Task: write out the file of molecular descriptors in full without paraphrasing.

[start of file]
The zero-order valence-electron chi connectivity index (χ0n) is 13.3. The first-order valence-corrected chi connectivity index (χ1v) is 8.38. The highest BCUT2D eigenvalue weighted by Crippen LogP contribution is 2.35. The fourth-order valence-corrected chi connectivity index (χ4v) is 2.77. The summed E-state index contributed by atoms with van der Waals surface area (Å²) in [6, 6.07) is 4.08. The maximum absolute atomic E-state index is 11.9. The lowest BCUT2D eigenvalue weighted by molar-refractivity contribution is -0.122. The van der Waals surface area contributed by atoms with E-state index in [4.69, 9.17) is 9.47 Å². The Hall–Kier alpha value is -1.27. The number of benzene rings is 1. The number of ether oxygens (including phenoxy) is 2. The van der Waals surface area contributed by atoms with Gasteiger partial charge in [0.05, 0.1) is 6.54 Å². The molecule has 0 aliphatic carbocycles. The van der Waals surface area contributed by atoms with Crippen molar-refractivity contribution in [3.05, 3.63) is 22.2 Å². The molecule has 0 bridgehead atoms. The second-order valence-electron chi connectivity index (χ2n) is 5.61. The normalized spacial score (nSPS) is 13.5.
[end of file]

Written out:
The zero-order valence-electron chi connectivity index (χ0n) is 13.3. The first-order valence-corrected chi connectivity index (χ1v) is 8.38. The highest BCUT2D eigenvalue weighted by Crippen LogP contribution is 2.35. The fourth-order valence-corrected chi connectivity index (χ4v) is 2.77. The summed E-state index contributed by atoms with van der Waals surface area (Å²) in [6, 6.07) is 4.08. The maximum absolute atomic E-state index is 11.9. The lowest BCUT2D eigenvalue weighted by molar-refractivity contribution is -0.122. The van der Waals surface area contributed by atoms with E-state index in [4.69, 9.17) is 9.47 Å². The Hall–Kier alpha value is -1.27. The number of benzene rings is 1. The number of ether oxygens (including phenoxy) is 2. The van der Waals surface area contributed by atoms with Gasteiger partial charge in [0.05, 0.1) is 6.54 Å². The molecule has 0 aliphatic carbocycles. The van der Waals surface area contributed by atoms with Crippen molar-refractivity contribution in [3.05, 3.63) is 22.2 Å². The molecule has 0 bridgehead atoms. The second-order valence-electron chi connectivity index (χ2n) is 5.61. The normalized spacial score (nSPS) is 13.5.